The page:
The Green Party of Ontario remains opposed to the government’s monopoly on the retailing of cannabis.
The Green Party of Ontario strongly supports a cannabis legalization plan with regulations focused on safety. We believe in placing restrictions on under age use.
We support a cannabis distribution plan that puts an end to the underground market and the criminalization of cannabis. We believe cannabis legalization should enrich our communities and not be a drain on resources.
We support a legalization plan that benefits small business, local farmers and indigenous entrepreneurs.
Sadly, the Liberal government’s proposed marijuana monopoly undermines all of this.
A small number of government-controlled dispensaries will do nothing to deter the underground market. It might even make the underground market stronger.
A vibrant underground market will do nothing to deter the high rate of young people using cannabis in Canada. An underground market will continue to benefit organized crime, lead to the use of unregulated and possibly unsafe cannabis, and make our communities less safe.
The government’s monopolization plan seems to ramp up the criminalization of existing dispensaries, which will unnecessarily drain resources from programs for mental health and addictions to support additional law enforcement.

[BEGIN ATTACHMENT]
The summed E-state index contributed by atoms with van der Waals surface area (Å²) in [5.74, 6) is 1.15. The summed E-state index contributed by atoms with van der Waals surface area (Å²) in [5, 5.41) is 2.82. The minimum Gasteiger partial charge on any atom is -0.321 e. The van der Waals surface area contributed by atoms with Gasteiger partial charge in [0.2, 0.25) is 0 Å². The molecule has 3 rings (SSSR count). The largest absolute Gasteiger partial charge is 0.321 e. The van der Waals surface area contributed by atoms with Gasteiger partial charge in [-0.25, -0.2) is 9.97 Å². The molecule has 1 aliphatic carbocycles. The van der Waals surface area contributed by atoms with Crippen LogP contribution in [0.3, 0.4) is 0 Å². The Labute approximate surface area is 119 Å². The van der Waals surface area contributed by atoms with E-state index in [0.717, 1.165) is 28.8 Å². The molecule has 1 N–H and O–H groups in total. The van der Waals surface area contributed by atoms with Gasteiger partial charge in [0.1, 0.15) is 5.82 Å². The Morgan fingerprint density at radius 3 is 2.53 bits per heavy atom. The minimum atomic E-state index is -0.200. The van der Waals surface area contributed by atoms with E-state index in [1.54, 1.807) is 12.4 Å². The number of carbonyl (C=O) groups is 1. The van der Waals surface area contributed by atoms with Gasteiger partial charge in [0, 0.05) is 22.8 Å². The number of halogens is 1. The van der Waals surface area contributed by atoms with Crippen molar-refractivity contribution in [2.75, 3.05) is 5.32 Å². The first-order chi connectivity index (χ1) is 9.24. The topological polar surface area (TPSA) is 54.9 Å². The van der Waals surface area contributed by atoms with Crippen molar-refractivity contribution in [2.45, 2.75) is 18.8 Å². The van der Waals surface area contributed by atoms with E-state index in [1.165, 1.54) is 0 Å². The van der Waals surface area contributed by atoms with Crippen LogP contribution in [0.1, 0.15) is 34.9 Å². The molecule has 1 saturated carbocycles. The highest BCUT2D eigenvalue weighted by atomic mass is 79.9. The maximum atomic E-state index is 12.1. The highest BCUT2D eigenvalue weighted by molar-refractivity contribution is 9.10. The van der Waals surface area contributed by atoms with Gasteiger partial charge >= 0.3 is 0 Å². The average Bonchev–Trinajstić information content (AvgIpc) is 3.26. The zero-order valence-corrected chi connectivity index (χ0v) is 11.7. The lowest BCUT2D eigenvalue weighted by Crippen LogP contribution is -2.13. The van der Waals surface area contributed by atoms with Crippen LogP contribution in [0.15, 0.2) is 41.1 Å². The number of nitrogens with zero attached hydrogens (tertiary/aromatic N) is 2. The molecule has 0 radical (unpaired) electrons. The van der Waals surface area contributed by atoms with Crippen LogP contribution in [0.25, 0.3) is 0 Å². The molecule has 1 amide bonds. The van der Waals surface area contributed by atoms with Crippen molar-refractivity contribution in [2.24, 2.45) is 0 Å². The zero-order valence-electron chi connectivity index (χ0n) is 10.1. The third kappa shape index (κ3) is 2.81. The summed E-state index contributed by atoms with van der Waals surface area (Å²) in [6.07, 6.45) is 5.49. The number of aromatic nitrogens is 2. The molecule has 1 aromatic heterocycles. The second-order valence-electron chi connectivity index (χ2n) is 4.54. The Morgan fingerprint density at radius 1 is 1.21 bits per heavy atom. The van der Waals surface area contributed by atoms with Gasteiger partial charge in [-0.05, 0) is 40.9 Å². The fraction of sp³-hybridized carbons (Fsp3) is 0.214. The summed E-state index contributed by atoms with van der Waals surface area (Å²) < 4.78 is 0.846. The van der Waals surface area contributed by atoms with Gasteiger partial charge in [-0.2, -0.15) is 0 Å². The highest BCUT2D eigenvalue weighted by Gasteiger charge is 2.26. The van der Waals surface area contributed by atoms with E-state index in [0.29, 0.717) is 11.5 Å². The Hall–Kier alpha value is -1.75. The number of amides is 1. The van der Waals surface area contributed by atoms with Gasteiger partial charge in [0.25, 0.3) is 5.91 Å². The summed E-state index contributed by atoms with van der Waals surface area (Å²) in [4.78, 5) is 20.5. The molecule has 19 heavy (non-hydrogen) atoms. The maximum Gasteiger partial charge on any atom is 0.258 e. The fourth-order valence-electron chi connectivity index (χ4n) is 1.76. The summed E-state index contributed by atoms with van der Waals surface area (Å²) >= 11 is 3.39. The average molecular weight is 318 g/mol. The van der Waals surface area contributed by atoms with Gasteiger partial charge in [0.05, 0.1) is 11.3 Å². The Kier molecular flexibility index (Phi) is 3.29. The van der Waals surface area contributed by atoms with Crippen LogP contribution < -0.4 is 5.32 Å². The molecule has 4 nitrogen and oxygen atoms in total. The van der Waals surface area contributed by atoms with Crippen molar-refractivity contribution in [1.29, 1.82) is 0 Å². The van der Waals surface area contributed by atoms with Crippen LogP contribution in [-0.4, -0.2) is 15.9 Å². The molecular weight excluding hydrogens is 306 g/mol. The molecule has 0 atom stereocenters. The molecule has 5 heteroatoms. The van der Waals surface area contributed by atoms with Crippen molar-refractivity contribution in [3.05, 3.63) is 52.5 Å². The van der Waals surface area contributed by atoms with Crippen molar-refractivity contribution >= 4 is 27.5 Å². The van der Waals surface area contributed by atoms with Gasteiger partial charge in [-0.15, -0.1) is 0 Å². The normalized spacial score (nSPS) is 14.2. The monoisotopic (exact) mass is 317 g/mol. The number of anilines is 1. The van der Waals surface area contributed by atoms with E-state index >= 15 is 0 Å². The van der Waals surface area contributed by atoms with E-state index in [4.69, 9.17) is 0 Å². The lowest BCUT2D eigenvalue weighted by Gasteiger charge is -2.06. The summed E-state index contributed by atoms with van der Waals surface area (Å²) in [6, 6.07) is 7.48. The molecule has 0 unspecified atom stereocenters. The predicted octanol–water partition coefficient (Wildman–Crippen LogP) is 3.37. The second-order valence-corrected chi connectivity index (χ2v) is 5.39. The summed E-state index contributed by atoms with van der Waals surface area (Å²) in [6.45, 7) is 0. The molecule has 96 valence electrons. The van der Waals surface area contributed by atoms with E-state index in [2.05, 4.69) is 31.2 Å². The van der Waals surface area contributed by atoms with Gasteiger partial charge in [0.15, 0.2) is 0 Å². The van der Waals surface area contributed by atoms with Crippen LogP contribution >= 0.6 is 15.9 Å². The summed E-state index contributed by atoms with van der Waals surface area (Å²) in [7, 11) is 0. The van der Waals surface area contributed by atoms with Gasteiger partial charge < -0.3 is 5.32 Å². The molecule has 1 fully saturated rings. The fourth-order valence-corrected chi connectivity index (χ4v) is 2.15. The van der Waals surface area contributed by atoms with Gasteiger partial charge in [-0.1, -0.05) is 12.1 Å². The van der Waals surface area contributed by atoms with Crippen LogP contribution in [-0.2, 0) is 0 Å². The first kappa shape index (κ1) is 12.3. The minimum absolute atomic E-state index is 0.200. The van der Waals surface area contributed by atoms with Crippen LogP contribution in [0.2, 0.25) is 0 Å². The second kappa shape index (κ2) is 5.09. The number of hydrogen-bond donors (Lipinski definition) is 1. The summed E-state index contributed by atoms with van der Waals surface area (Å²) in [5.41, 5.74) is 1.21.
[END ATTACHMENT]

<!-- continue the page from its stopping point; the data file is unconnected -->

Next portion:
The Liberal plan is designed to support insiders and the well-connected. It is a plan written for Bay Street, instead of Main Street.
The GPO believes there is a better way forward. Ontario could achieve the goals of eliminating the underground market and making our communities safer. We could have a plan that benefits communities by making them safer and more prosperous. We could achieve this while also placing restrictions on cannabis, especially youth access.
The Green Party is calling on the government to reconsider its monopolization plan. Instead the Green Party is asking the government to develop a cannabis distribution plan with strict regulations on licensed dispensaries.
The GPO is calling for a system that:
1. Regulates and licenses small businesses and dispensaries to sell cannabis in a safe and controlled way;
2. Ensures tax revenues from cannabis sales are used to fund education, mental health and addiction programs;
3. Creates more local jobs and prosperity by supporting small businesses, local farmers, and Indigenous entrepreneurs.
Why not legalize – under strict regulations – the tens of thousands of cannabis providers who want to operate safe, legal businesses, but are currently defined as criminals by government policy?
The vast majority of these people are otherwise law abiding citizens. They want to come into the light, but the Liberal plan forces them to stay in the shadows.